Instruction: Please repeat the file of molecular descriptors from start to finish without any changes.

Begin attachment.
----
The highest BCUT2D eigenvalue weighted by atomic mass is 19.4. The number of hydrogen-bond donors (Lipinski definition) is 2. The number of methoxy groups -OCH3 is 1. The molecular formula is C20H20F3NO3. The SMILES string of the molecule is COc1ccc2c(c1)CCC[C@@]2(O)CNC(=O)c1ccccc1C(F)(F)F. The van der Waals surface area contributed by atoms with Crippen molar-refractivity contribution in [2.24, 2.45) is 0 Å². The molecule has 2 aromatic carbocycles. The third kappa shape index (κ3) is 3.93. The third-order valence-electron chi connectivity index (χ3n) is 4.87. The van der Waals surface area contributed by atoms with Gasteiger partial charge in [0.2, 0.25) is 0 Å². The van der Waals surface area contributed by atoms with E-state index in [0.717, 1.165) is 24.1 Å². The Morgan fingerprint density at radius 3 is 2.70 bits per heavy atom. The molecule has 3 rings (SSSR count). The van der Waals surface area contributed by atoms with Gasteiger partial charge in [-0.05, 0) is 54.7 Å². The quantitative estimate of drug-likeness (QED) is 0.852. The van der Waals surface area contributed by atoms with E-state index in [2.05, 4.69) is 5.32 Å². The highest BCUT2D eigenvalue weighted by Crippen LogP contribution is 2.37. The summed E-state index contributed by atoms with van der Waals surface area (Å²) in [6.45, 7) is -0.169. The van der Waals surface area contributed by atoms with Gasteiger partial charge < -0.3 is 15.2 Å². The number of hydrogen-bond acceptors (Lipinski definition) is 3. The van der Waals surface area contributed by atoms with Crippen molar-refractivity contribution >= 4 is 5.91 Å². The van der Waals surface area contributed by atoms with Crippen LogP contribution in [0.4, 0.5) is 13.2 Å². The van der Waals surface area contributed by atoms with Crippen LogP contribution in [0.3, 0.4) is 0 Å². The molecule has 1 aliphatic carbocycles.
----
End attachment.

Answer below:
The highest BCUT2D eigenvalue weighted by atomic mass is 19.4. The number of hydrogen-bond donors (Lipinski definition) is 2. The number of methoxy groups -OCH3 is 1. The molecular formula is C20H20F3NO3. The SMILES string of the molecule is COc1ccc2c(c1)CCC[C@@]2(O)CNC(=O)c1ccccc1C(F)(F)F. The van der Waals surface area contributed by atoms with Crippen molar-refractivity contribution in [2.24, 2.45) is 0 Å². The molecule has 2 aromatic carbocycles. The third kappa shape index (κ3) is 3.93. The third-order valence-electron chi connectivity index (χ3n) is 4.87. The van der Waals surface area contributed by atoms with Gasteiger partial charge in [0.2, 0.25) is 0 Å². The van der Waals surface area contributed by atoms with E-state index in [0.717, 1.165) is 24.1 Å². The Morgan fingerprint density at radius 3 is 2.70 bits per heavy atom. The molecule has 3 rings (SSSR count). The van der Waals surface area contributed by atoms with Gasteiger partial charge in [-0.05, 0) is 54.7 Å². The quantitative estimate of drug-likeness (QED) is 0.852. The van der Waals surface area contributed by atoms with E-state index in [2.05, 4.69) is 5.32 Å². The highest BCUT2D eigenvalue weighted by Crippen LogP contribution is 2.37. The summed E-state index contributed by atoms with van der Waals surface area (Å²) in [6.45, 7) is -0.169. The van der Waals surface area contributed by atoms with Gasteiger partial charge < -0.3 is 15.2 Å². The number of hydrogen-bond acceptors (Lipinski definition) is 3. The van der Waals surface area contributed by atoms with Crippen molar-refractivity contribution >= 4 is 5.91 Å². The van der Waals surface area contributed by atoms with Crippen LogP contribution in [0.4, 0.5) is 13.2 Å². The van der Waals surface area contributed by atoms with Crippen LogP contribution in [0.3, 0.4) is 0 Å². The molecule has 1 aliphatic carbocycles.